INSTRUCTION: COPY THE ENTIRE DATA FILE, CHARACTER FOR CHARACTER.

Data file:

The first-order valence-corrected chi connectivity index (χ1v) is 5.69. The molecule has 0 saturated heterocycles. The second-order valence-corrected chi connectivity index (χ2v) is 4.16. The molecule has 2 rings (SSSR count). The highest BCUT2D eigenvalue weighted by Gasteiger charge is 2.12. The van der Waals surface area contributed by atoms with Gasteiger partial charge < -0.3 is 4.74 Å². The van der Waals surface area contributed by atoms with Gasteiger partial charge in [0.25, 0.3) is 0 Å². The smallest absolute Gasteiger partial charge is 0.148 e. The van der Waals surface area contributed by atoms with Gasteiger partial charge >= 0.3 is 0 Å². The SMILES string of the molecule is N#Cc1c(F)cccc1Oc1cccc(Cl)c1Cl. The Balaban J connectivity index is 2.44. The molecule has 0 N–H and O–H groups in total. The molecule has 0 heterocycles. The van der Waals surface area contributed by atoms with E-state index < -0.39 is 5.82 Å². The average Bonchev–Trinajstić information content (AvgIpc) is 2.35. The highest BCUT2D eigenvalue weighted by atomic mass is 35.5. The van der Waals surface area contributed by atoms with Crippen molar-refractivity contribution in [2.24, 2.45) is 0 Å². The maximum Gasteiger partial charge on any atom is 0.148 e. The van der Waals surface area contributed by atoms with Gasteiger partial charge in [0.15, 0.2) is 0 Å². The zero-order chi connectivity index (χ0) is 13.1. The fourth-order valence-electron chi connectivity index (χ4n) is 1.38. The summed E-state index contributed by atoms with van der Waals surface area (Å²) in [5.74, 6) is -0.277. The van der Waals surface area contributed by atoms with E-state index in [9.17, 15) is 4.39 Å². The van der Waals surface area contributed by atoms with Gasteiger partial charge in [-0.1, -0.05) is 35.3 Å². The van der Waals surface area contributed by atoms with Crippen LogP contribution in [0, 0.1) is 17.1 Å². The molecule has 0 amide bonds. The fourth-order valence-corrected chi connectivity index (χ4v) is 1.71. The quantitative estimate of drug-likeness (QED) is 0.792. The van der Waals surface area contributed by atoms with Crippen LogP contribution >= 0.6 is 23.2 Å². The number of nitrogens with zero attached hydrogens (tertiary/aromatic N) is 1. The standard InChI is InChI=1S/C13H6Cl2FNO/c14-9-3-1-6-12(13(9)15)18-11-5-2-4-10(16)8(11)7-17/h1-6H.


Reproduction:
The first-order valence-corrected chi connectivity index (χ1v) is 5.69. The molecule has 0 saturated heterocycles. The second-order valence-corrected chi connectivity index (χ2v) is 4.16. The molecule has 2 rings (SSSR count). The highest BCUT2D eigenvalue weighted by Gasteiger charge is 2.12. The van der Waals surface area contributed by atoms with Gasteiger partial charge < -0.3 is 4.74 Å². The van der Waals surface area contributed by atoms with Gasteiger partial charge in [0.25, 0.3) is 0 Å². The smallest absolute Gasteiger partial charge is 0.148 e. The van der Waals surface area contributed by atoms with Gasteiger partial charge >= 0.3 is 0 Å². The SMILES string of the molecule is N#Cc1c(F)cccc1Oc1cccc(Cl)c1Cl. The Balaban J connectivity index is 2.44. The molecule has 0 N–H and O–H groups in total. The molecule has 0 heterocycles. The van der Waals surface area contributed by atoms with E-state index < -0.39 is 5.82 Å². The average Bonchev–Trinajstić information content (AvgIpc) is 2.35. The highest BCUT2D eigenvalue weighted by atomic mass is 35.5. The van der Waals surface area contributed by atoms with Crippen molar-refractivity contribution in [2.24, 2.45) is 0 Å². The maximum Gasteiger partial charge on any atom is 0.148 e. The van der Waals surface area contributed by atoms with Gasteiger partial charge in [0.15, 0.2) is 0 Å². The zero-order chi connectivity index (χ0) is 13.1. The fourth-order valence-electron chi connectivity index (χ4n) is 1.38. The summed E-state index contributed by atoms with van der Waals surface area (Å²) in [5.74, 6) is -0.277. The van der Waals surface area contributed by atoms with E-state index in [9.17, 15) is 4.39 Å². The van der Waals surface area contributed by atoms with Gasteiger partial charge in [-0.1, -0.05) is 35.3 Å². The van der Waals surface area contributed by atoms with Crippen LogP contribution in [0, 0.1) is 17.1 Å². The molecule has 0 amide bonds. The fourth-order valence-corrected chi connectivity index (χ4v) is 1.71. The quantitative estimate of drug-likeness (QED) is 0.792. The van der Waals surface area contributed by atoms with Crippen LogP contribution >= 0.6 is 23.2 Å². The number of nitrogens with zero attached hydrogens (tertiary/aromatic N) is 1. The standard InChI is InChI=1S/C13H6Cl2FNO/c14-9-3-1-6-12(13(9)15)18-11-5-2-4-10(16)8(11)7-17/h1-6H.